It’s 12 degrees below zero and we’re in the middle of a massive field of snow, sitting in front of a newly built fire inside a traditionally built laavu, or open tepee. Across from us here in Tromsø city sits Johan Isak Turi, a Sami tribal whose family has herded reindeer for generations across Finland and northern Norway. Now working with tour operator Tromsø Lapland, he’s just cooked us a simple but satisfying meal of sautéed reindeer, recounted the most amazing stories about his ancestral way of life, and as we cuddle up on deerskin rugs with a warm drink in our hands, he breaks into a haunting love song in a language whose words we can’t decipher, although the emotions shine through as brightly as the stars above.
It’s one of the most memorable encounters of my life. Over the next two weeks, as I tramp through snowy fields in Finnish Lapland and marvel at the breathtaking Christmas-card snowscapes all around, I discover that Scandinavia has no shortage of turbo-charged romantic experiences.
Sunny beaches might be the more usual choice for some, but when you live in one of the hottest countries on the planet, it’s the cold weather that’s exotic.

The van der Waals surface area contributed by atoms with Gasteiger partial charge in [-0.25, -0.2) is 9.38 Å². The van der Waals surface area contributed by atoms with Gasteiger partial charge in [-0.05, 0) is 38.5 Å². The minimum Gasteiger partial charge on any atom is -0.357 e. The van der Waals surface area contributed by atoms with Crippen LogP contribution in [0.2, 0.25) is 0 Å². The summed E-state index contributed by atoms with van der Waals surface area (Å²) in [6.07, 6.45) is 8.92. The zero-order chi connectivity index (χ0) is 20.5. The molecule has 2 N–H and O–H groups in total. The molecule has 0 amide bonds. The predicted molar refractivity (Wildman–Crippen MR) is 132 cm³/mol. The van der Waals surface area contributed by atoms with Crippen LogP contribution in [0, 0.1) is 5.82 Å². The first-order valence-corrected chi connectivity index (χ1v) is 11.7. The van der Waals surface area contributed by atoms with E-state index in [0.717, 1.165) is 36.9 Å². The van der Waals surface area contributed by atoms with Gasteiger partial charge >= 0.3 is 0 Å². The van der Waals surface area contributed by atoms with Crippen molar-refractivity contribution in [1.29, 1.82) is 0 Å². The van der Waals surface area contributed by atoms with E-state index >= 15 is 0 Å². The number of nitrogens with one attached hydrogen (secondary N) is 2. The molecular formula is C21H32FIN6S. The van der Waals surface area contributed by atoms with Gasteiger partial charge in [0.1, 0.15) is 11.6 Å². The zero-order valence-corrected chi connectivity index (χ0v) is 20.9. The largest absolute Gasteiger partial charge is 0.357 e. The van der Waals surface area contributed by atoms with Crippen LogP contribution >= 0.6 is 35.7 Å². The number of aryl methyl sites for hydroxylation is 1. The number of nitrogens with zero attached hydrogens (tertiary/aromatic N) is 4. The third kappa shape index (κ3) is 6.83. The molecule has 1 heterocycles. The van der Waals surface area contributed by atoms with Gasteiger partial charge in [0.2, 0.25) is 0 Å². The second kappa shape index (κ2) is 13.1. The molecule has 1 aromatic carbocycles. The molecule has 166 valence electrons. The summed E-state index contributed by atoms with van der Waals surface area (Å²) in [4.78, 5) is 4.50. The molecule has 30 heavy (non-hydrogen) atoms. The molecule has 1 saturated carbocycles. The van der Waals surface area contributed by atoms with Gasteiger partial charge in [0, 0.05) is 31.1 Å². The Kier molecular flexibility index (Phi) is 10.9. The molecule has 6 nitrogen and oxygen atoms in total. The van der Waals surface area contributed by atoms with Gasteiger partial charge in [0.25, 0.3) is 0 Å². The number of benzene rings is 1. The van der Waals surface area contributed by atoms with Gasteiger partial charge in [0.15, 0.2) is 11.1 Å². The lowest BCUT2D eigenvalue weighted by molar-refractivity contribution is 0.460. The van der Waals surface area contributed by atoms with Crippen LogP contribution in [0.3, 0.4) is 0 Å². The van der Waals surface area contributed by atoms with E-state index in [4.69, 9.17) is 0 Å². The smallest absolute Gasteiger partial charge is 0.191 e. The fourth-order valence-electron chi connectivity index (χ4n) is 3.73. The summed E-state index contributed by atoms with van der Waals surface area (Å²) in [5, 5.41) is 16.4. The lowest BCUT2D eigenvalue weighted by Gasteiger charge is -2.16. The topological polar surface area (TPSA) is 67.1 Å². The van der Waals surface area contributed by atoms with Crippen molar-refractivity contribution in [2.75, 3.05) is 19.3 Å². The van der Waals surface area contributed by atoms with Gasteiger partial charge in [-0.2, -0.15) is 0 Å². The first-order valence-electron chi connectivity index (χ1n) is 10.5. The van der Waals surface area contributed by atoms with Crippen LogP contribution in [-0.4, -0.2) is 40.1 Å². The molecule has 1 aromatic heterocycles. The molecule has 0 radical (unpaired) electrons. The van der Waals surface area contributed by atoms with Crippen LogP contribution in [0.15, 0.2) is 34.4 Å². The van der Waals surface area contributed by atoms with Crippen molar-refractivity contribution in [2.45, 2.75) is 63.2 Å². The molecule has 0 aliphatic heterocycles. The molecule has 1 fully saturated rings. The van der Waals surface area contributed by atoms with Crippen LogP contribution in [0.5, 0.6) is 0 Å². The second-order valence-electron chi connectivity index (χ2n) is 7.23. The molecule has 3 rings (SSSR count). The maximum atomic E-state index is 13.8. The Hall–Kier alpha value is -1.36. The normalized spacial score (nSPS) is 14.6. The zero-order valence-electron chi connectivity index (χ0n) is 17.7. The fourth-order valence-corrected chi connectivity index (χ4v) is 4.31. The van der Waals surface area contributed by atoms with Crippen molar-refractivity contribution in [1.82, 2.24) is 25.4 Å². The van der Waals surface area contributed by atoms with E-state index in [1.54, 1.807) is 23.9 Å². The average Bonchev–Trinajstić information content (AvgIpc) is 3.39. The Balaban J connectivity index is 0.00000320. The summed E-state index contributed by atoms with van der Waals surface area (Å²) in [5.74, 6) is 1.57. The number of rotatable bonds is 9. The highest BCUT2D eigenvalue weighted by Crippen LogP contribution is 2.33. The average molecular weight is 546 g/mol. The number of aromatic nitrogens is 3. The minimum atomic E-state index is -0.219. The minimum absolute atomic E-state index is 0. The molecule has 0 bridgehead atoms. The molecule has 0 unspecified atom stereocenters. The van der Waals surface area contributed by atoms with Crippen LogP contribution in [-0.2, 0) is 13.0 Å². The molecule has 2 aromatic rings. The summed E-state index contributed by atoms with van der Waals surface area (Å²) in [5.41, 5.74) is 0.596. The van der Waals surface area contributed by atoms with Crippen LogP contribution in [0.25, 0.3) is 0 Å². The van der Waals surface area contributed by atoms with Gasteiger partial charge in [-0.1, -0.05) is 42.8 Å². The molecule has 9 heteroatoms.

And unlike anywhere south of the Baltic Sea, northern Europeans really know how to deal with the cold. “We laugh when we read about Germany grinding to a halt because of heavy snow,” one guide taking us on a midnight walk through a moonlit woodland said. Over two weeks in Finnmark, the northernmost Norwegian province, and in Lapland in northern Finland, we learn how to stay warm: dress in layers, get insulated shoes, wear wool next to your skin and you’ll be all right even in the snow.
It takes some getting used to, this cold, but since the winter lasts five months in Scandinavia, running through to April, the natives don’t let the cold or darkness stop them living life to the fullest. One of the joys of a romantic holiday is creating shared memories, and from going crabbing after dark to driving a snowmobile through stark white forests, there are plenty of new things to try even in temperatures far below zero.